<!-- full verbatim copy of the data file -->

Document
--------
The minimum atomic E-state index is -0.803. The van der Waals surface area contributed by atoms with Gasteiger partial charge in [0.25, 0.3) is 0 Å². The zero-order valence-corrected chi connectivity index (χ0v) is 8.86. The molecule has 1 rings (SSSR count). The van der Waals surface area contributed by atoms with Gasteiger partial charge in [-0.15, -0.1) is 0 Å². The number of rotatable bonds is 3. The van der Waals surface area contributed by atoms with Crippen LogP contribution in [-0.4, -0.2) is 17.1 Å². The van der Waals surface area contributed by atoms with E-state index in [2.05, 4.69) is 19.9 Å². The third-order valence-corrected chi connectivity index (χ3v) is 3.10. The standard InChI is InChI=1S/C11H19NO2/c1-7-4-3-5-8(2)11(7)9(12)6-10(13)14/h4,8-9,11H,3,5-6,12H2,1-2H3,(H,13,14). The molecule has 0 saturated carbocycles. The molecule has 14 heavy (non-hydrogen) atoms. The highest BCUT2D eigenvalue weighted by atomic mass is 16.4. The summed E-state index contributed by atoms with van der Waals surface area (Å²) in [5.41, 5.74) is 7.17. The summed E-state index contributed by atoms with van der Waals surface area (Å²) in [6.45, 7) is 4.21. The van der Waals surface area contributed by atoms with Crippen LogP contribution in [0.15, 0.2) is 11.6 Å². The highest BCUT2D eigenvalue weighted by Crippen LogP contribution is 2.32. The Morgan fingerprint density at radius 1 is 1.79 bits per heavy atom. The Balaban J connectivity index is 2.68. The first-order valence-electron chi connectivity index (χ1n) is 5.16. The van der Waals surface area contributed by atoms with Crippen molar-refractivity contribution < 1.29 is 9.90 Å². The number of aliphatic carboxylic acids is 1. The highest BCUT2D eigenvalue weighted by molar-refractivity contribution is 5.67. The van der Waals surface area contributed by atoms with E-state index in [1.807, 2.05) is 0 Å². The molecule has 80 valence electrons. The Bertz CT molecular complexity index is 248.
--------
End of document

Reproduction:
The minimum atomic E-state index is -0.803. The van der Waals surface area contributed by atoms with Gasteiger partial charge in [0.25, 0.3) is 0 Å². The zero-order valence-corrected chi connectivity index (χ0v) is 8.86. The molecule has 1 rings (SSSR count). The van der Waals surface area contributed by atoms with Gasteiger partial charge in [-0.15, -0.1) is 0 Å². The number of rotatable bonds is 3. The van der Waals surface area contributed by atoms with Crippen LogP contribution in [-0.4, -0.2) is 17.1 Å². The van der Waals surface area contributed by atoms with E-state index in [2.05, 4.69) is 19.9 Å². The third-order valence-corrected chi connectivity index (χ3v) is 3.10. The standard InChI is InChI=1S/C11H19NO2/c1-7-4-3-5-8(2)11(7)9(12)6-10(13)14/h4,8-9,11H,3,5-6,12H2,1-2H3,(H,13,14). The molecule has 0 saturated carbocycles. The molecule has 14 heavy (non-hydrogen) atoms. The highest BCUT2D eigenvalue weighted by atomic mass is 16.4. The summed E-state index contributed by atoms with van der Waals surface area (Å²) in [5.41, 5.74) is 7.17. The summed E-state index contributed by atoms with van der Waals surface area (Å²) in [6.45, 7) is 4.21. The van der Waals surface area contributed by atoms with Crippen LogP contribution in [0.15, 0.2) is 11.6 Å². The highest BCUT2D eigenvalue weighted by Crippen LogP contribution is 2.32. The Morgan fingerprint density at radius 1 is 1.79 bits per heavy atom. The Balaban J connectivity index is 2.68. The first-order valence-electron chi connectivity index (χ1n) is 5.16. The van der Waals surface area contributed by atoms with Crippen molar-refractivity contribution < 1.29 is 9.90 Å². The number of aliphatic carboxylic acids is 1. The highest BCUT2D eigenvalue weighted by molar-refractivity contribution is 5.67. The van der Waals surface area contributed by atoms with E-state index in [1.807, 2.05) is 0 Å². The molecule has 80 valence electrons. The Bertz CT molecular complexity index is 248.